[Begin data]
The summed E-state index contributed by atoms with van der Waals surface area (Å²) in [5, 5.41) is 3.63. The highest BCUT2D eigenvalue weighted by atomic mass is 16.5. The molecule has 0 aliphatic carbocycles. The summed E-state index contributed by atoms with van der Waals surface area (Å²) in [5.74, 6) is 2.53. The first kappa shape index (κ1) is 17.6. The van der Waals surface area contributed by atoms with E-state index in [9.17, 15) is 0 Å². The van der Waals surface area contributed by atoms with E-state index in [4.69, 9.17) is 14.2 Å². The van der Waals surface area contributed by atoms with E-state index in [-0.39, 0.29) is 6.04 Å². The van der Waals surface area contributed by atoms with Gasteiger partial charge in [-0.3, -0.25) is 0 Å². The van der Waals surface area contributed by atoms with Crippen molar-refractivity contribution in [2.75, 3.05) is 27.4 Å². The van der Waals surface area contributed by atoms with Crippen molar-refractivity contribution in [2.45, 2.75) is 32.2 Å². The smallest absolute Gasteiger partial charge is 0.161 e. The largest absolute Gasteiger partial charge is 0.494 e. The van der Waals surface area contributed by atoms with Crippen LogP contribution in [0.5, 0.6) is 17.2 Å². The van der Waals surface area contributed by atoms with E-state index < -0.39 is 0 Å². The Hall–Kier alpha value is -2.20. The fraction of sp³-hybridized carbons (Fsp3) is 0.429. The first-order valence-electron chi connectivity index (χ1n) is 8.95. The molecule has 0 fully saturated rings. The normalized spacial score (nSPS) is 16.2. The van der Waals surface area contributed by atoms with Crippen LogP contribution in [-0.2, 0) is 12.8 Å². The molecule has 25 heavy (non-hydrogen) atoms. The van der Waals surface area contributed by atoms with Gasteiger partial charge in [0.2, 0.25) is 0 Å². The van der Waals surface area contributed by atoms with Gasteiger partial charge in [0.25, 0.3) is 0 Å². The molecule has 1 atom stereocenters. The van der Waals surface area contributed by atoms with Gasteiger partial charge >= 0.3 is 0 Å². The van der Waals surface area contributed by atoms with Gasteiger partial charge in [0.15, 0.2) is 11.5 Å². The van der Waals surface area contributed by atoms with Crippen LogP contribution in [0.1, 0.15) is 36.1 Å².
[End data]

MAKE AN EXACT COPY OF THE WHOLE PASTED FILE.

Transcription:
The summed E-state index contributed by atoms with van der Waals surface area (Å²) in [5, 5.41) is 3.63. The highest BCUT2D eigenvalue weighted by atomic mass is 16.5. The molecule has 0 aliphatic carbocycles. The summed E-state index contributed by atoms with van der Waals surface area (Å²) in [5.74, 6) is 2.53. The first kappa shape index (κ1) is 17.6. The van der Waals surface area contributed by atoms with E-state index in [9.17, 15) is 0 Å². The van der Waals surface area contributed by atoms with E-state index in [4.69, 9.17) is 14.2 Å². The van der Waals surface area contributed by atoms with E-state index in [-0.39, 0.29) is 6.04 Å². The van der Waals surface area contributed by atoms with Gasteiger partial charge in [-0.3, -0.25) is 0 Å². The van der Waals surface area contributed by atoms with Crippen molar-refractivity contribution in [2.75, 3.05) is 27.4 Å². The van der Waals surface area contributed by atoms with Crippen molar-refractivity contribution in [2.45, 2.75) is 32.2 Å². The smallest absolute Gasteiger partial charge is 0.161 e. The largest absolute Gasteiger partial charge is 0.494 e. The van der Waals surface area contributed by atoms with Crippen LogP contribution in [0.5, 0.6) is 17.2 Å². The van der Waals surface area contributed by atoms with E-state index < -0.39 is 0 Å². The Hall–Kier alpha value is -2.20. The fraction of sp³-hybridized carbons (Fsp3) is 0.429. The first-order valence-electron chi connectivity index (χ1n) is 8.95. The molecule has 0 fully saturated rings. The normalized spacial score (nSPS) is 16.2. The van der Waals surface area contributed by atoms with Crippen LogP contribution in [-0.2, 0) is 12.8 Å². The molecule has 25 heavy (non-hydrogen) atoms. The van der Waals surface area contributed by atoms with Gasteiger partial charge in [0.2, 0.25) is 0 Å². The van der Waals surface area contributed by atoms with Gasteiger partial charge in [0.25, 0.3) is 0 Å². The molecule has 1 atom stereocenters. The van der Waals surface area contributed by atoms with Gasteiger partial charge >= 0.3 is 0 Å². The van der Waals surface area contributed by atoms with Gasteiger partial charge in [0.15, 0.2) is 11.5 Å². The van der Waals surface area contributed by atoms with Crippen LogP contribution in [0.1, 0.15) is 36.1 Å².